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The pace of the government's rollout of superfast broadband has been roundly criticised by the managing director of Cardiff-based internet provider Spectrum, Giles Phelps.

In an interview with, Mr Phelps said the government's move to implement superfast connections was “about 5 years too late”.

He added that future projects should focus on ultra-fast FTTH/P broadband and creating fixed wireless solutions for remote rural areas.

Speaking about the rollout of the Broadband Delivery UK programme, he told the website: "Firstly, I think the whole programme is about 5 years too late. If we want a more digitally savvy nation then we need to deliver first and then work on education and exploitation.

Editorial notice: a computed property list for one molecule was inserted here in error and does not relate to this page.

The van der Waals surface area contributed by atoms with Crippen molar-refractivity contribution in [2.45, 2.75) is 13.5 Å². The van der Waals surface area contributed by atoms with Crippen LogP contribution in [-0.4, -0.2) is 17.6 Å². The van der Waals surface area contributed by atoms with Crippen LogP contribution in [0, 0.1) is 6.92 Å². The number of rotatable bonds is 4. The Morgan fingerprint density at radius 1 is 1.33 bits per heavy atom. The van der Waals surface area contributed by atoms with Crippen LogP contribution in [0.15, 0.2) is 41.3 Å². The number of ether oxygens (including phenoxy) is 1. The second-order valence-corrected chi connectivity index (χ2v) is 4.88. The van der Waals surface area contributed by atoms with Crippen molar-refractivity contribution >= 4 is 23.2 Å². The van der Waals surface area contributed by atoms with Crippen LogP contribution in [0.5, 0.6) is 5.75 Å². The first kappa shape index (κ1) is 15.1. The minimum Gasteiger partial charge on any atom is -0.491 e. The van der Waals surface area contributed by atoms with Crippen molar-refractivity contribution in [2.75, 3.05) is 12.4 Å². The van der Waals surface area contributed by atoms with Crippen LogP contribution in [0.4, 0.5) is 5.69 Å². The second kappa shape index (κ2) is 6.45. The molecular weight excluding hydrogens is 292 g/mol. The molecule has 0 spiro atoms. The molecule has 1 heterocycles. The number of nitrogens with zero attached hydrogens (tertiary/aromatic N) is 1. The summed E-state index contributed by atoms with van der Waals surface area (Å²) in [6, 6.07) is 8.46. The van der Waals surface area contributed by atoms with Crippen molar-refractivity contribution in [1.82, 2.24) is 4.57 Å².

"There for the majority and not the minority – nothing really is going to change, so I’m still not convinced that we will actually see 95% achieving speeds on 24Mbps + apart from where there is FTTP, so I take a lot of the statistics with a pinch of salt.

"We know the challenges are in the 5% and this programme doesn’t resolve them."

Spectrum has already deployed its own fibre optic and fixed wireless broadband infrastructure across the country, although it has mainly focused its efforts on improving connectivity in southern Wales and the south-west of England.

In his interview, Mr Giles said he was concerned about the BDUK contracts in Wales, stating the country was “considered as a whole rather than divided … which meant that none of the smaller providers could have bid”.

He added that many of the timescales for delivering certain projects were "unachievable".

Yet despite the concerns surrounding the government's plan to spend public money on a Satellite subsidy, Mr Giles did concede that BT was arguably best placed to do the job.

"No one else out there could do it faster as the timescales are so tight – but of course it would have been better if there was more FTTP,” he concluded.



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